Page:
How To Deliver An Excellent Presentation
When called upon to make a presentation there are very few of us who would walk into the task without preparing and do the task well – that skill belongs to very few individuals.
We mere mortals have to plan and consider carefully what should go into our performance – the following pointers are all things that you really should consider if you want to deliver an excellent presentation:
- Clear Objectives: what are we trying to say?
- Who is the target audience?
- What does the audience already know about the topic?
- What publicity/awareness raising may be needed?
- How will I structure what I am going to say?
- Will the opening section really grab the attention of my audience?
- Will the audience be involved in the delivery or are they just to s=it there and listen to the messages?
- How motivated are my audience to actually hear and consider the content of the message?
- Will the audience understand the message? (If there is any doubt then the material needs to be restructured so that they can and do understand your message – otherwise why are you even bothering to deliver the presentation?).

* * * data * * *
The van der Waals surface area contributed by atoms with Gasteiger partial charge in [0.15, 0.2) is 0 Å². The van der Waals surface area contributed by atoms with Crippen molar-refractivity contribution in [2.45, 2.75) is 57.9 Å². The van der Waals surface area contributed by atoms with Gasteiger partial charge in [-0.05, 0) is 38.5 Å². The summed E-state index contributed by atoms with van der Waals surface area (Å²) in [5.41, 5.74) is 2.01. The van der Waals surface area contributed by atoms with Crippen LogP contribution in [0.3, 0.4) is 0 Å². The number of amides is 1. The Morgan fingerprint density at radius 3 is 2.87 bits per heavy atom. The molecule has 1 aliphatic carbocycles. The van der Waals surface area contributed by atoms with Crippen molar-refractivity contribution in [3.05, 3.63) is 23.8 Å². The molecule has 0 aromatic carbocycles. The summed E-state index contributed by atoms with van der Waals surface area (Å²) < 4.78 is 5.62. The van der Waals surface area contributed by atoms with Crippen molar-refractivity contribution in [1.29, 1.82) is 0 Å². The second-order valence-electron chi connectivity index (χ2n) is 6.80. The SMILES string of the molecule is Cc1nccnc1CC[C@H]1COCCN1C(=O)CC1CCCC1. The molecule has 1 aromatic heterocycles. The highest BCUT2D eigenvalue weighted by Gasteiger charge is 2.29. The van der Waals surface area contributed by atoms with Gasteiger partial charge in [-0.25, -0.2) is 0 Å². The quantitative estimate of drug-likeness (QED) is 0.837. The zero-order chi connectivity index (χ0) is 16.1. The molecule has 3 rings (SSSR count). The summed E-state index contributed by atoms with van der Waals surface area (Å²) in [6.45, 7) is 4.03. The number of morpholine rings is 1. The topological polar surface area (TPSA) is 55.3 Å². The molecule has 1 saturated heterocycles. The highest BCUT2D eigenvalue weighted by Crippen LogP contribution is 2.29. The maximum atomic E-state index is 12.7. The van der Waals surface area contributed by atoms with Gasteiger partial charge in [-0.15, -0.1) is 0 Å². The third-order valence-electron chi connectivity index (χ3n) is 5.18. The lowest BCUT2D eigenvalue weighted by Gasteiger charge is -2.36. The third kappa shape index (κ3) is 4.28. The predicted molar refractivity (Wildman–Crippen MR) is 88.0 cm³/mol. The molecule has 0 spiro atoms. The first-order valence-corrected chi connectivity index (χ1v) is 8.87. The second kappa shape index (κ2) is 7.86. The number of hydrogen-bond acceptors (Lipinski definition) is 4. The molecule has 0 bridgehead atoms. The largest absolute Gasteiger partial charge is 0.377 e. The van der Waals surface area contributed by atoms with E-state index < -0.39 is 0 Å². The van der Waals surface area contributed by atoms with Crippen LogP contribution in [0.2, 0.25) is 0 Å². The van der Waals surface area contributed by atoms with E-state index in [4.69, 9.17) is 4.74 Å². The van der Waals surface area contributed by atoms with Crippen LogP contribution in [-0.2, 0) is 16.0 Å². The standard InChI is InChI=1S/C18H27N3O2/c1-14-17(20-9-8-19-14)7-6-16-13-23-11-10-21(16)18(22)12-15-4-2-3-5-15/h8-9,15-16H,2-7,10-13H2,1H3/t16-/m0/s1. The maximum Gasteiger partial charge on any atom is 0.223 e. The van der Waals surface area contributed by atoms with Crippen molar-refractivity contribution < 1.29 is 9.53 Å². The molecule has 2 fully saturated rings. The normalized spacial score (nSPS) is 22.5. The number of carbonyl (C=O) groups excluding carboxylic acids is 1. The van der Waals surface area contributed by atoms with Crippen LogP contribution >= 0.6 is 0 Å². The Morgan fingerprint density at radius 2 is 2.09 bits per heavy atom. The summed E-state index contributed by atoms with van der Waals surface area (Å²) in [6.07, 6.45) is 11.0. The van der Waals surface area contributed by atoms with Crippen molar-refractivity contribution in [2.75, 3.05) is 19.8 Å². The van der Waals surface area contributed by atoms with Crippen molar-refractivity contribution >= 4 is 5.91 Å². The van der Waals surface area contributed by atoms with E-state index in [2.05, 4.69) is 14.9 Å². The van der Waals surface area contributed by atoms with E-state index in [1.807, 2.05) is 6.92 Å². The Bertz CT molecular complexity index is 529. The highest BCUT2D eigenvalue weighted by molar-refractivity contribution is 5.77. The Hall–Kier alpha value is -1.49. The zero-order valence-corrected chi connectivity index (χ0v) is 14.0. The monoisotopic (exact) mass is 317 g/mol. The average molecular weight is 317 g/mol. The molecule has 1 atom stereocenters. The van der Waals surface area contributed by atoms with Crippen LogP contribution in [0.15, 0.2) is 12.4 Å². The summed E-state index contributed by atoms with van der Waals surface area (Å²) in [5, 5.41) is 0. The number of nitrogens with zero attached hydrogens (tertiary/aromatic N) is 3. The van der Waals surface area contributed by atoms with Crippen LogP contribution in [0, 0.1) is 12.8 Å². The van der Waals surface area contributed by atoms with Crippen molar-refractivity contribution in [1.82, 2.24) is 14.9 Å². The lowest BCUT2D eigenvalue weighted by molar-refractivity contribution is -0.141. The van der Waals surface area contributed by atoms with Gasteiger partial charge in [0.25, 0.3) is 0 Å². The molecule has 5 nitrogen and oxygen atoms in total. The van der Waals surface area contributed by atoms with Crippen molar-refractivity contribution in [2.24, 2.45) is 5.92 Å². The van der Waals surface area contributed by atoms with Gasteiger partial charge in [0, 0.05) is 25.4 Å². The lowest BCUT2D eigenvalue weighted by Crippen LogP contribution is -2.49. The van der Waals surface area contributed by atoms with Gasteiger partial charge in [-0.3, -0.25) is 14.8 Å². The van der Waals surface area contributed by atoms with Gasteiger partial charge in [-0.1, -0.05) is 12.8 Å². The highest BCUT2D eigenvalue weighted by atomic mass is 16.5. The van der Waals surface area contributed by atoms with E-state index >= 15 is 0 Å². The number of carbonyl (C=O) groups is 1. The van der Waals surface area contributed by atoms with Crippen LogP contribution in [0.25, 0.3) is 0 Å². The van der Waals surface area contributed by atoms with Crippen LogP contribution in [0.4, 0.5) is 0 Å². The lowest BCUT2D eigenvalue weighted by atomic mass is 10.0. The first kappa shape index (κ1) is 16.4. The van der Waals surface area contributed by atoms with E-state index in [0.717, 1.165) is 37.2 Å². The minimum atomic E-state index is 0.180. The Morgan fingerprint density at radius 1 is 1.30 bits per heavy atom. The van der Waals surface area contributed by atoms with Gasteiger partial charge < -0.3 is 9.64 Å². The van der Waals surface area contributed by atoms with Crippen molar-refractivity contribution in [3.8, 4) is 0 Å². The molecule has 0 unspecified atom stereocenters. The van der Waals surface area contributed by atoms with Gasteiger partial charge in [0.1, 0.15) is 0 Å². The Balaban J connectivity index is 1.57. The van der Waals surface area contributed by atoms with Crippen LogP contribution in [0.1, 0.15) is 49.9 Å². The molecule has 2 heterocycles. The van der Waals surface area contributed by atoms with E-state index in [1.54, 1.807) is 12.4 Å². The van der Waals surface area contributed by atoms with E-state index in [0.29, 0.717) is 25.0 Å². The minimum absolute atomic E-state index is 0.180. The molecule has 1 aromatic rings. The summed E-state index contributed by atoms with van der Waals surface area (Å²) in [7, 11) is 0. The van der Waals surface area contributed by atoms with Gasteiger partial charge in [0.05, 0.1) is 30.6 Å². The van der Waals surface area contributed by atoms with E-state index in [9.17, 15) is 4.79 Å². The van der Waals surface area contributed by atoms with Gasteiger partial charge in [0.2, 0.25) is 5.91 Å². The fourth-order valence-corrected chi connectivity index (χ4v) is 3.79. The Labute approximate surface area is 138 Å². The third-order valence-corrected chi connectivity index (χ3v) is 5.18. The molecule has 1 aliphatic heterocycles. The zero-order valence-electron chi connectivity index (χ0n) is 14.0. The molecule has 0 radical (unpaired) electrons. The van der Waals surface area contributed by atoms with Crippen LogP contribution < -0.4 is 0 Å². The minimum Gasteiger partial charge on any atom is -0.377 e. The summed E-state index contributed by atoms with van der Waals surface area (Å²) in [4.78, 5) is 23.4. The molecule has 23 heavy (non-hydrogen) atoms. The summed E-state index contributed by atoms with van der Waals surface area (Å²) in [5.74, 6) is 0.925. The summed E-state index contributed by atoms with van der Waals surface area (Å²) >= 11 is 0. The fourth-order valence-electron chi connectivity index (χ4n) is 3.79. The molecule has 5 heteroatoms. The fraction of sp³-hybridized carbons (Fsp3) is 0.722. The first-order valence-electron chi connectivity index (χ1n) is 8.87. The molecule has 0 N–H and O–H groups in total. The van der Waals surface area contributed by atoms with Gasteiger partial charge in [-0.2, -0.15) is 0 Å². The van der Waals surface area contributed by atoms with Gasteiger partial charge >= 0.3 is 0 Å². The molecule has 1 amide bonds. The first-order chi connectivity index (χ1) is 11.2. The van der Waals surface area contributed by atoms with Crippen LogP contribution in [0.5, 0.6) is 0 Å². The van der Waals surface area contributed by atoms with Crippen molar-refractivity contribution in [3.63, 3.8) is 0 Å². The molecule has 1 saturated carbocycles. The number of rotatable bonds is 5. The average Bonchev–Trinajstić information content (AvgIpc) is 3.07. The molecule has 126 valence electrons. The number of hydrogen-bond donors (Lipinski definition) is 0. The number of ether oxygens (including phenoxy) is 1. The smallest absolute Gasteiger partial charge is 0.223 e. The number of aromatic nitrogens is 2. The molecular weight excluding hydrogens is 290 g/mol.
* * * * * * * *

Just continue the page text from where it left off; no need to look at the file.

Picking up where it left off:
- What is your plan regarding timing, pace of delivery and duration?
- Use prompt card and NEVER stand there and read from a script!
- What visual aids will you be using? A Presentation without some form of visuals is unlikely to be remembered or understood!
- Clarity of expression and use of appropriate body language – this really adds to the power of your message.
- Eye contact – always look at the audience!
- Content and volume – too much and you will lose the audience whilst too little guarantees limited attention. Your audience will get bored!
- Is the use of humour appropriate?
- Pitch and variety of your voice – never be dull and monotone!
- Use examples to illustrate your points BUT ensure that they are relevant and accurate!
- How will you seek out feedback from the audience – will they be able to ask questions and get clarification?
- How will you evaluate the effectiveness of your presentation? Just because you think it went well does not mean that your audience thinks the same way!
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